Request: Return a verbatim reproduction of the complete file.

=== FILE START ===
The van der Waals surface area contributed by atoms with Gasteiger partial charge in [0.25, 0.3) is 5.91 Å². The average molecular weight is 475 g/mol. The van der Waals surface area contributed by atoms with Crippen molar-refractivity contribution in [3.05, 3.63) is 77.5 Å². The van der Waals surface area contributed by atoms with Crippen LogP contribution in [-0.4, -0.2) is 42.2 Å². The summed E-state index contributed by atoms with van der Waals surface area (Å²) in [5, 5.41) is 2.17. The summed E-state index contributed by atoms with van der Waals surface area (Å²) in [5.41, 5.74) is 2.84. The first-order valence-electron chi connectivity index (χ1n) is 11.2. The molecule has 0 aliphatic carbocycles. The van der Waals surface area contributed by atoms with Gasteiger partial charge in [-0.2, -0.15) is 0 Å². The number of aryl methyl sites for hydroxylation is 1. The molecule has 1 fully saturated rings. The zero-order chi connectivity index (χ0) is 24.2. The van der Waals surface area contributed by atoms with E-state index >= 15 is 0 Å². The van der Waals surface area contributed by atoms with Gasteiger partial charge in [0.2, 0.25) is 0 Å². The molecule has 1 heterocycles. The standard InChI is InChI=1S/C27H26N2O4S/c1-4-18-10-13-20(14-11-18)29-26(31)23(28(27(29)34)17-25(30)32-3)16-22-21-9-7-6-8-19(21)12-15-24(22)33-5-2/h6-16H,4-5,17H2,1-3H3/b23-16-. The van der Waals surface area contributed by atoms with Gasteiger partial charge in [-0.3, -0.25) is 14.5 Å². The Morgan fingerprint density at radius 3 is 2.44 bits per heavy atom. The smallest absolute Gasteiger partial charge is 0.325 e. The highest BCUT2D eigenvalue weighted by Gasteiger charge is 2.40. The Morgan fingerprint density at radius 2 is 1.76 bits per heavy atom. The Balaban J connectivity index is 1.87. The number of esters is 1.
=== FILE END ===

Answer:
The van der Waals surface area contributed by atoms with Gasteiger partial charge in [0.25, 0.3) is 5.91 Å². The average molecular weight is 475 g/mol. The van der Waals surface area contributed by atoms with Crippen molar-refractivity contribution in [3.05, 3.63) is 77.5 Å². The van der Waals surface area contributed by atoms with Crippen LogP contribution in [-0.4, -0.2) is 42.2 Å². The summed E-state index contributed by atoms with van der Waals surface area (Å²) in [5, 5.41) is 2.17. The summed E-state index contributed by atoms with van der Waals surface area (Å²) in [5.41, 5.74) is 2.84. The first-order valence-electron chi connectivity index (χ1n) is 11.2. The molecule has 0 aliphatic carbocycles. The van der Waals surface area contributed by atoms with Gasteiger partial charge in [-0.2, -0.15) is 0 Å². The number of aryl methyl sites for hydroxylation is 1. The molecule has 1 fully saturated rings. The zero-order chi connectivity index (χ0) is 24.2. The van der Waals surface area contributed by atoms with E-state index >= 15 is 0 Å². The van der Waals surface area contributed by atoms with Gasteiger partial charge in [0.2, 0.25) is 0 Å². The molecule has 1 heterocycles. The standard InChI is InChI=1S/C27H26N2O4S/c1-4-18-10-13-20(14-11-18)29-26(31)23(28(27(29)34)17-25(30)32-3)16-22-21-9-7-6-8-19(21)12-15-24(22)33-5-2/h6-16H,4-5,17H2,1-3H3/b23-16-. The van der Waals surface area contributed by atoms with Gasteiger partial charge in [-0.3, -0.25) is 14.5 Å². The Morgan fingerprint density at radius 3 is 2.44 bits per heavy atom. The smallest absolute Gasteiger partial charge is 0.325 e. The highest BCUT2D eigenvalue weighted by Gasteiger charge is 2.40. The Morgan fingerprint density at radius 2 is 1.76 bits per heavy atom. The Balaban J connectivity index is 1.87. The number of esters is 1.